Argentina's Radical Party and Popular Mobilization, 1916–1930
Publication Year: 2008
Published by: Penn State University Press
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Title Page, Copyright, Dedication
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Over the approximately fifteen years that I took to write this book I have accrued a great number of debts, large and small, to people and instittions. If I have forgotten to mention any of them it is not because I am Funding for research was provided by a Fulbright Research Grant and by various grants from St. Bonaventure University. I would in particular...
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In recent decades the establishment of democracy has become a panacea for political, social, and economic problems.1 Often forgotten in the desire to create democracies and the difficulties in establishing them is the problem of sustaining them. Democracy is an extremely volatile form of government, particularly in societies in which it is not deeply rooted enough ...
1 The Economic and Political Setting
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The Radical Party did not flourish in a vacuum. It grew in response not only to the tactics and practices of Hipo
2 Creating the Image: Construction of the Images of Yrigoyen and Alvear
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During Yrigoyen’s first inauguration, even before he had his hands on the levers of power, the crowd surged forward and detached the horses from his carriage and pulled it through the streets of Buenos Aires.1 In 1920 in the traditional end of a campaign rally, when the party’s followers marched past a balcony on which Yrigoyen stood to greet them, the marchers from...
The Limits of Patronage
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Clientelism and the hiring of supporters have been seen as essential to the popularity of Yrigoyen, both by contemporary observers and by later historians.1 The Radicals, both Personalists and Anti-Personalists, hired their followers in large numbers. The question remains, however, whether we can ascribe a significant portion of Yrigoyen’s popularity to this ...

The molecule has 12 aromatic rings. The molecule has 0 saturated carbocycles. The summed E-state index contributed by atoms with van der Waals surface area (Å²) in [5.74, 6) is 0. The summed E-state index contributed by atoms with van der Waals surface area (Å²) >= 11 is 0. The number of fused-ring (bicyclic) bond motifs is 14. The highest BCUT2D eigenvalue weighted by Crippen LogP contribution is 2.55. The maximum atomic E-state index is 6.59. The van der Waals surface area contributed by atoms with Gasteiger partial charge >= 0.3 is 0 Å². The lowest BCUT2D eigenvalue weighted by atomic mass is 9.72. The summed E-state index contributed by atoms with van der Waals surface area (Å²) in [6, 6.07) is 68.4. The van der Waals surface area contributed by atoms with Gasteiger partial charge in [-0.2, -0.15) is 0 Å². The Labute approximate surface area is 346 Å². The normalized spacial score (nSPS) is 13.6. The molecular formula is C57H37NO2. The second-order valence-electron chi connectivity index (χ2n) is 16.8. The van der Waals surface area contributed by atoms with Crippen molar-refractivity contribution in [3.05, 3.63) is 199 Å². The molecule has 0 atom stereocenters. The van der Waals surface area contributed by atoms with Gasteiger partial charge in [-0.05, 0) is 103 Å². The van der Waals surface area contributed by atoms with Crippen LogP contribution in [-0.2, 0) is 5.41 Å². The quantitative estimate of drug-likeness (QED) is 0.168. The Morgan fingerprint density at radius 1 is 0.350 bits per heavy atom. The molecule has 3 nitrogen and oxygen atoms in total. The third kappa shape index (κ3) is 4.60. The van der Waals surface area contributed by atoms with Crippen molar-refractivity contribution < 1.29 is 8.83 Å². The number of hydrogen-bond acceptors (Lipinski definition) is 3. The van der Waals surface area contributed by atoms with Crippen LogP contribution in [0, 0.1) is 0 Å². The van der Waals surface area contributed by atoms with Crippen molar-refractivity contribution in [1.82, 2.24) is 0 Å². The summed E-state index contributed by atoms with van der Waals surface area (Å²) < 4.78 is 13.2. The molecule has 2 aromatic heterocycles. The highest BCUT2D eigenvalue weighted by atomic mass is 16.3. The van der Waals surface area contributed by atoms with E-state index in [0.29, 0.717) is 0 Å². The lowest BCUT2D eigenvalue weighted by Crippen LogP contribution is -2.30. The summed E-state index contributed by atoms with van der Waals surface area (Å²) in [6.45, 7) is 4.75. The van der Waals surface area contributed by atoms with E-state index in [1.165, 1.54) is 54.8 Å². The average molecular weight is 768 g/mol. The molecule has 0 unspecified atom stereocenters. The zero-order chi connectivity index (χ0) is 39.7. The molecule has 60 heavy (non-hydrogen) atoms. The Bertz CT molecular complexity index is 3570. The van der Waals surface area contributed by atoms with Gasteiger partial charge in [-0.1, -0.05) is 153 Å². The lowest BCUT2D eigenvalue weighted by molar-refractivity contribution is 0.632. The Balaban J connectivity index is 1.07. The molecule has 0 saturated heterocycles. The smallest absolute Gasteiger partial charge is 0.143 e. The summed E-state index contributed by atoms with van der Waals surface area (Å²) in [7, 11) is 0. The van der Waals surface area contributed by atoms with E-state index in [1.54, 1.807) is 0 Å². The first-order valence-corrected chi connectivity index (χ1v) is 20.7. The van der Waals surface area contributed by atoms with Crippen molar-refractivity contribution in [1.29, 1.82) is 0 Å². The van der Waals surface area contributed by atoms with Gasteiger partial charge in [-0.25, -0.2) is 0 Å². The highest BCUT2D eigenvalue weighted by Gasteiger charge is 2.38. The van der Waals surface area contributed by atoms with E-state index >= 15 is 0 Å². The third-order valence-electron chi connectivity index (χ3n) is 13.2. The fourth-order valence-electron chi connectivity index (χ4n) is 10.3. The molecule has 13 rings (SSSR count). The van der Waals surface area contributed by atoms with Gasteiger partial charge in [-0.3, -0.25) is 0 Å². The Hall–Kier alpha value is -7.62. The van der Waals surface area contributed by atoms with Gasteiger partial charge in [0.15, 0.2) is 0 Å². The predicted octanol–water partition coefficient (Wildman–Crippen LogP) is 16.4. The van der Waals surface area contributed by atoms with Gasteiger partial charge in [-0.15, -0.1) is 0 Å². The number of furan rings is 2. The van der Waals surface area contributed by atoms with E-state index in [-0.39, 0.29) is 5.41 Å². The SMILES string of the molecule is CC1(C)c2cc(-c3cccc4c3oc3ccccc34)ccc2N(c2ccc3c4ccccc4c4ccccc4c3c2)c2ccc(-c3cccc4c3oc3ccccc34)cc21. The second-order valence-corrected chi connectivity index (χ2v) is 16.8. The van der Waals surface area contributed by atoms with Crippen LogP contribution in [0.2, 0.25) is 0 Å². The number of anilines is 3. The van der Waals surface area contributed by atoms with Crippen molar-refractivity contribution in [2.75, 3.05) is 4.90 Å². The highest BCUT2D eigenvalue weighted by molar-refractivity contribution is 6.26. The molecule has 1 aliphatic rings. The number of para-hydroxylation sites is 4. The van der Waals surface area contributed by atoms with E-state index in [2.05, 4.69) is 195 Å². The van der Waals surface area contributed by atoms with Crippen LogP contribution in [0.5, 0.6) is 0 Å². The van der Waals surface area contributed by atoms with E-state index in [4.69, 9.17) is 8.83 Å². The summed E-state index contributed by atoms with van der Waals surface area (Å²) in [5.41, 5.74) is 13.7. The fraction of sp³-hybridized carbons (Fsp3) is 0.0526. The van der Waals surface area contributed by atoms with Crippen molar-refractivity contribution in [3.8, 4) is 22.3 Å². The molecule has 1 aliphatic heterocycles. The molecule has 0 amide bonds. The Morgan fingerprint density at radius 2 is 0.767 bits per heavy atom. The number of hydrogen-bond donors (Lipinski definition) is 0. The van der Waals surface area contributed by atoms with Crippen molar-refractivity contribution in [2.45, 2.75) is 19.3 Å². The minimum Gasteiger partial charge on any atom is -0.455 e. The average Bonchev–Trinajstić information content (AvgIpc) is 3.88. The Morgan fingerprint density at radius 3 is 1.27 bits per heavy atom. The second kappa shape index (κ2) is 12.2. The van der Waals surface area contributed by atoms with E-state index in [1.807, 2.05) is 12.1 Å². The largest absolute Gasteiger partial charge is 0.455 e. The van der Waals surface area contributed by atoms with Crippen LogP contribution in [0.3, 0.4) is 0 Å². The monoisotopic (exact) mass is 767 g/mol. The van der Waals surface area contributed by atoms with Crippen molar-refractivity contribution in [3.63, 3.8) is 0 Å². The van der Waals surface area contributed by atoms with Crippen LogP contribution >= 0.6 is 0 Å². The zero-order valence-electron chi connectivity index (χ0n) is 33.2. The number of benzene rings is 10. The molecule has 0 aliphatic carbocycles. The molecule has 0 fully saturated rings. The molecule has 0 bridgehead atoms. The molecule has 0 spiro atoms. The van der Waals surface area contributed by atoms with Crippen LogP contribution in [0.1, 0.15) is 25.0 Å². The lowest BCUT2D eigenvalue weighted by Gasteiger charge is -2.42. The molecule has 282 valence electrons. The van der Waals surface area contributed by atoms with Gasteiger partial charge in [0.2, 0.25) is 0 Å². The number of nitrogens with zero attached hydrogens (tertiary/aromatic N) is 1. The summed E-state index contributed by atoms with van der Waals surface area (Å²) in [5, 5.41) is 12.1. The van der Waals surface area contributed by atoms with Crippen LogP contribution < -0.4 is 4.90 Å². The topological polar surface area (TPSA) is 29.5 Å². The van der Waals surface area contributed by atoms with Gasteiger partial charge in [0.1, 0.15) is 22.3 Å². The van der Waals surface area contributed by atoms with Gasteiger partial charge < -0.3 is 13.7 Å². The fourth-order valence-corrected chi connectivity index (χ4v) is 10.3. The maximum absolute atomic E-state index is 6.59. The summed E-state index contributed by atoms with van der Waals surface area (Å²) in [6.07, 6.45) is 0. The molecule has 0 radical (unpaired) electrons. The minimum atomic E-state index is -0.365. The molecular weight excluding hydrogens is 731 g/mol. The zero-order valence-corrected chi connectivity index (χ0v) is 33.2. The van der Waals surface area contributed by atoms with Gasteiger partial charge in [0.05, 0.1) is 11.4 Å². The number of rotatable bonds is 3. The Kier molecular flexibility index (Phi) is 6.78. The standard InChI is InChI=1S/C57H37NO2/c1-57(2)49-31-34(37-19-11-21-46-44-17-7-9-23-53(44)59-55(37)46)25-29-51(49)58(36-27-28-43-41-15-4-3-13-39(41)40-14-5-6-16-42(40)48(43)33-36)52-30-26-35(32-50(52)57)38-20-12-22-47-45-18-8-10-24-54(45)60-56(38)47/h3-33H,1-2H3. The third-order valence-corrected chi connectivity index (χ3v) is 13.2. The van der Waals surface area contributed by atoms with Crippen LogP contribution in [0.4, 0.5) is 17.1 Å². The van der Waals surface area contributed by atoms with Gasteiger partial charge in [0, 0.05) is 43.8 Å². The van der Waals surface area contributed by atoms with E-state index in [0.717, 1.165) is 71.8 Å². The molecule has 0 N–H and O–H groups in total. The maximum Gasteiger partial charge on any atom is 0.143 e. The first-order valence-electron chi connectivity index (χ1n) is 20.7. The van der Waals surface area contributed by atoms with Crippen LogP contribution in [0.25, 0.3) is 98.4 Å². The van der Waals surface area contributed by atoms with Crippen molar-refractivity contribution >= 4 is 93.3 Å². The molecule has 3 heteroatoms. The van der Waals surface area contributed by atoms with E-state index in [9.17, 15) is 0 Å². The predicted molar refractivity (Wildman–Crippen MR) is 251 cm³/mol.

When Bosses and Workers Agreed: the Failure of Social Welfare Legislation
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Since the development of the first social security system by Otto von Bismarck in Germany, such legislation has had dual aims: to tie workers to the social and political system and to better their conditions. The Radical governments of Yrigoyen and Alvear had such goals in mind when they tried to create an overarching pension system. They wanted to ...
Yrigoyen and the Limitations of Obrerismo,1916–1922
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When Yrigoyen assumed office in October 1916, his victory in the electoral college had been uncomfortably close, and he felt a need to widen his popular base. In part, this represented a politician’s typical lust for votes,but it also reflected the Radicals’ perception of themselves as the true representative of Argentine popular will.1 In addition, the Socialists had...
Alvear and the Attempted Establishment of An Institutionalized Relationship with Labor, 1922–1928
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The Alvear administration is usually viewed as much more conservative than that of Yrigoyen. This assumption is largely based on the charges made by his contemporary opponents. His administration has been little studied. For example, Fe
yrigoyen and the failure to reestablishobrerismo, 1928–1930
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Contradictory moods gripped the public in October 1928, when Yrigoyentook office for the second time, after having been reelected by a wide mar-gin. Many feared and loathed the thought of Yrigoyen once again in thepresidential palace. Rumors of coups existed and Alvear’s minister of war,Agustı´n Justo, felt compelled to deny his role in such a plot.1 On the other...
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Argentina’s first experience with full democracy opened on a hopeful note.Yrigoyen entered the Casa Rosada as president with tremendous advantages. He had won significant electoral support and the Radicals had an important voice in congress, even if they did not control the legislative body. The country was wealthy and largely literate, and its divisions...
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Page Count: 256
Publication Year: 2008